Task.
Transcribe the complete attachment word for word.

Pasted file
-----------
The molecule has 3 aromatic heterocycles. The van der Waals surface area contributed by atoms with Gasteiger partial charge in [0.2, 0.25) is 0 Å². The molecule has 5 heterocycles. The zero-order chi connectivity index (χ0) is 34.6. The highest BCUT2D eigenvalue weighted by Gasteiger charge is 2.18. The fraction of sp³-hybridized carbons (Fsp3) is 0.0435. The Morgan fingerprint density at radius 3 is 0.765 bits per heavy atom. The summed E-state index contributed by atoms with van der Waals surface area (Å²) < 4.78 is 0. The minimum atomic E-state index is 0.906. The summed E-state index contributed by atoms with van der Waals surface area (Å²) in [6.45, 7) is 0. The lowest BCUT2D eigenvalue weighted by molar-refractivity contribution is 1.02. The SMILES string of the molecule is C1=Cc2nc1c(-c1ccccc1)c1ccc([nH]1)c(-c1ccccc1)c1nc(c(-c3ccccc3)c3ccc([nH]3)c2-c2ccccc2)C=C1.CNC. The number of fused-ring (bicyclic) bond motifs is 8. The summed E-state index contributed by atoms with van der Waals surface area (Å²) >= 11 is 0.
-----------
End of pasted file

The molecule has 3 aromatic heterocycles. The van der Waals surface area contributed by atoms with Gasteiger partial charge in [0.2, 0.25) is 0 Å². The molecule has 5 heterocycles. The zero-order chi connectivity index (χ0) is 34.6. The highest BCUT2D eigenvalue weighted by Gasteiger charge is 2.18. The fraction of sp³-hybridized carbons (Fsp3) is 0.0435. The Morgan fingerprint density at radius 3 is 0.765 bits per heavy atom. The summed E-state index contributed by atoms with van der Waals surface area (Å²) < 4.78 is 0. The minimum atomic E-state index is 0.906. The summed E-state index contributed by atoms with van der Waals surface area (Å²) in [6.45, 7) is 0. The lowest BCUT2D eigenvalue weighted by molar-refractivity contribution is 1.02. The SMILES string of the molecule is C1=Cc2nc1c(-c1ccccc1)c1ccc([nH]1)c(-c1ccccc1)c1nc(c(-c3ccccc3)c3ccc([nH]3)c2-c2ccccc2)C=C1.CNC. The number of fused-ring (bicyclic) bond motifs is 8. The summed E-state index contributed by atoms with van der Waals surface area (Å²) >= 11 is 0.